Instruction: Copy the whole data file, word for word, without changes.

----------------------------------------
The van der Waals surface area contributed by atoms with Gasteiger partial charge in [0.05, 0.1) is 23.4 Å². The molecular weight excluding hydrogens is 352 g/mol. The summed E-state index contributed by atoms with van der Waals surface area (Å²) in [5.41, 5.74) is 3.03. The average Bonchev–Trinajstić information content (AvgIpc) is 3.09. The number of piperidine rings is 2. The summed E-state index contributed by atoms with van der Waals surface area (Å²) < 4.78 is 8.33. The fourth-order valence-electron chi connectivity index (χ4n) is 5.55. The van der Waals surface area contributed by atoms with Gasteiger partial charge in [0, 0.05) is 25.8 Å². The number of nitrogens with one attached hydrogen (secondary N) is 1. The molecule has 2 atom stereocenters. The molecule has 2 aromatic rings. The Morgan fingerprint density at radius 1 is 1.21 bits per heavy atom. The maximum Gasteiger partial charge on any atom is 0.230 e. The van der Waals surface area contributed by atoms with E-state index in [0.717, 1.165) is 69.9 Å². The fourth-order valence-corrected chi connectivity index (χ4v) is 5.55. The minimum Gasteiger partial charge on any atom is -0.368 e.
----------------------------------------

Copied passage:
The van der Waals surface area contributed by atoms with Gasteiger partial charge in [0.05, 0.1) is 23.4 Å². The molecular weight excluding hydrogens is 352 g/mol. The summed E-state index contributed by atoms with van der Waals surface area (Å²) in [5.41, 5.74) is 3.03. The average Bonchev–Trinajstić information content (AvgIpc) is 3.09. The number of piperidine rings is 2. The summed E-state index contributed by atoms with van der Waals surface area (Å²) < 4.78 is 8.33. The fourth-order valence-electron chi connectivity index (χ4n) is 5.55. The van der Waals surface area contributed by atoms with Gasteiger partial charge in [0, 0.05) is 25.8 Å². The number of nitrogens with one attached hydrogen (secondary N) is 1. The molecule has 2 atom stereocenters. The molecule has 2 aromatic rings. The Morgan fingerprint density at radius 1 is 1.21 bits per heavy atom. The maximum Gasteiger partial charge on any atom is 0.230 e. The van der Waals surface area contributed by atoms with E-state index in [0.717, 1.165) is 69.9 Å². The fourth-order valence-corrected chi connectivity index (χ4v) is 5.55. The minimum Gasteiger partial charge on any atom is -0.368 e.